Charity Super.Mkt will be selling pre-loved clothing on a massive scale (Image: Humphrey Nemar)
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Thrifty shoppers can track down potentially cool finds at Charity Super.Mkt, serenaded by DJ sets and fuelled by ice cream as they go.
Ten charities have clubbed together for the new concept at a former Topshop store in Brent Cross shopping centre, north London.
It is the brainchild of designer Wayne Hemingway, co-founder of British brand Red or Dead, and Maria Chenoweth, CEO of sustainable clothing charity Traid.
And the idea is to exploit the trend for vintage fashion and fight off commercial competition.
Wayne is confident it will help breathe new life into the high street as well as saving people some money.
The 62-year-old designer said: "The rent-free spot in a large and well-known shopping centre such as Brent Cross could help change hearts and minds. It would bring new shoppers to the centre and give existing visitors something different."
Wayne believes local councils sometimes push out charity shops from high streets, seeing them as a mark of failure.
But Charity Super.Mkt is a far cry from how things used to be. Browsing could be a grim task, full of stale denim and fraying polyester. You were as likely to find a chic designer dress as you were a bag of gold.
This superstore will offer a curated selection of second-hand goods, from ball gowns to ski goggles, and will be staffed by volunteers "inspired by ethical and sustainable shopping".
Charity Super.Mkt is the brainchild of Wayne Hemmingway (Image: Getty)
Contributing charities include Age UK, All Aboard, Barnardo's, Cancer Research, Emmaus, Havens Hospice, SCT, Marie Curie, Shelter and Traid.
The latter's boss Maria Chenoweth said: "Having been in charity retail for over 30 years, being part of the first collaboration in an old Topshop store is iconic. Charity Super.Mkt hits the circular economy and sustainability aspirations, while also hitting the cost-of-living crisis. [It] provides everyone with the opportunity to buy good and do good."
The store – which is open until February 25 – aims to build on changing perceptions of thrifty shopping. The rise of online sites such as Depop and Vinted is inspiring young people to look beyond fast fashion and dress more ethically.
There were plenty of satisfied customers at Charity Super.Mkt's launch event on Thursday. Jasmine Fleur found six "treasures" within five minutes of arriving.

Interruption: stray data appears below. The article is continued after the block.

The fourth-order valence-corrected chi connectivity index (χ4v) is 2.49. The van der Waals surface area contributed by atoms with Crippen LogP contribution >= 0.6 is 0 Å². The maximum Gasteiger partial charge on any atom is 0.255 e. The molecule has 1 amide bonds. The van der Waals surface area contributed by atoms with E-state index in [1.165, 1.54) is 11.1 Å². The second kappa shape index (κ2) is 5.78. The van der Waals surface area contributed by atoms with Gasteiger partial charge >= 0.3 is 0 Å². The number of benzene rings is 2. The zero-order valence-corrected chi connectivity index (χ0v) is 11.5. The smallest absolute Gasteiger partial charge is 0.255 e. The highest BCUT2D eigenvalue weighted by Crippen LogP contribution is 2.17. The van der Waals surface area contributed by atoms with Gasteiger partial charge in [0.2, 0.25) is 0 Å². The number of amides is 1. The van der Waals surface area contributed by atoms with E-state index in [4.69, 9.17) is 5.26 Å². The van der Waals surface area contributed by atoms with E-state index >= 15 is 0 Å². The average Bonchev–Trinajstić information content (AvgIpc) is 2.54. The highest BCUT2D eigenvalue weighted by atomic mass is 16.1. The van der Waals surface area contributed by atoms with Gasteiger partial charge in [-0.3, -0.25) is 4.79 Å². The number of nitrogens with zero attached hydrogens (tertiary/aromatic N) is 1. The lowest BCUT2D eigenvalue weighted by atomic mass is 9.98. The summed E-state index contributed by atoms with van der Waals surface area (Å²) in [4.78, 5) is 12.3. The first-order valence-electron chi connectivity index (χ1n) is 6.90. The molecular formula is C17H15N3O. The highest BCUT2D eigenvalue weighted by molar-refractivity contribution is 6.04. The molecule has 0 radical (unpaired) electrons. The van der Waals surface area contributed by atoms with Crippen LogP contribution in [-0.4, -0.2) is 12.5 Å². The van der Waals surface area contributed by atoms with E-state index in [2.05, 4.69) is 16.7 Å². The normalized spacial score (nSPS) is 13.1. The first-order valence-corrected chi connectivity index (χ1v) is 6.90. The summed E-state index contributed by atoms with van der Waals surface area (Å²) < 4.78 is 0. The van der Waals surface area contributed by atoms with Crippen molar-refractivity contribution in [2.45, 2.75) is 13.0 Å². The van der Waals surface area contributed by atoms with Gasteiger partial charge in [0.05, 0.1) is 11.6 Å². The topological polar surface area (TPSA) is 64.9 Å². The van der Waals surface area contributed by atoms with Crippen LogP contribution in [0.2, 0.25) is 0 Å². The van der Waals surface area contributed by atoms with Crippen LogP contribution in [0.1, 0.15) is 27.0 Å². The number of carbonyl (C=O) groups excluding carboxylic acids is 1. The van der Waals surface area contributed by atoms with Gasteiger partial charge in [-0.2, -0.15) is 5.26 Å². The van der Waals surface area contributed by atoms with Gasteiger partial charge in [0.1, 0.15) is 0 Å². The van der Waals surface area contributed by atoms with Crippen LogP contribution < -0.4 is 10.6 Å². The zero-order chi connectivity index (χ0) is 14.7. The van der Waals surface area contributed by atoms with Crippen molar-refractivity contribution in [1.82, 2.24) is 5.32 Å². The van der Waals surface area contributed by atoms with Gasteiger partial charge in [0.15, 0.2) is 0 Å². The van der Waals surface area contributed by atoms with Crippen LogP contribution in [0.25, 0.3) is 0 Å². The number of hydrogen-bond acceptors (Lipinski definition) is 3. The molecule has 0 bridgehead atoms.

The 29-year-old art teacher from Brixton, south London, added: "All of my favourite charities are in one place. There's such a buzz and everyone seems so happy – I love that."
Coffee shop owner Simon Higginbottom, 50, from Bucks, said: "I have found my home. I love charity shops and can see this working on a bigger scale. It could be the future of thrift shopping."
The UK market grew by 149 percent between 2016 and 2022 and is set to grow by 67.5 per cent from 2022 to 2026, according to analysts at GlobalData. Meanwhile, charity shops had an 11 percent rise in sales in the three months to the end of September, said the Charity Retail Association, while Oxfam sales rocketed by 40 percent in the run-up to Christmas.
Sarah Tinsley of Hammerson, joint owner of Brent Cross, said: "We're excited to bring this innovative concept to our customers first."
Comment by Wayne Hemingway – Fashion Designer
At HemingwayDesign we are completing a whole series of town centre regeneration and urban design projects.
I have heard the term "bang goes the neighbourhood" in relation to charity shops one too many times.
It's time to reclaim this phrase and think of "bang" as the start of something exciting, a renaissance.
From The Shelter Boutique being an anchor tenant of Coal Drops Yard in King's Cross, to the clear shift of charity shops moving from secondary or even tertiary locations to prime high street, we need large retail landlords to support ground-breaking initiatives like Charity Super.Mkt.
We need charity shops which purposefully bring life back to long-empty former Topshops and Debenhams, which will bring vibrancy to our retail streets.
Re-use is increasingly becoming a way of life and charity shops have long been at the forefront of second-hand retail. Charity retail brings
The time has come to celebrate this. Some 65 percent of people in the UK wear something secondhand and 80 percent of those source these clothes through charity shops.
Growth has accompanied the public's increasing desire to be sustainable… and could even become a lifeline to town centres as the cost-of-living crisis worsens.
Last month charity retail saw an increase of 20 percent year on year. Every pound spent is a "good pound" going to support vital causes.
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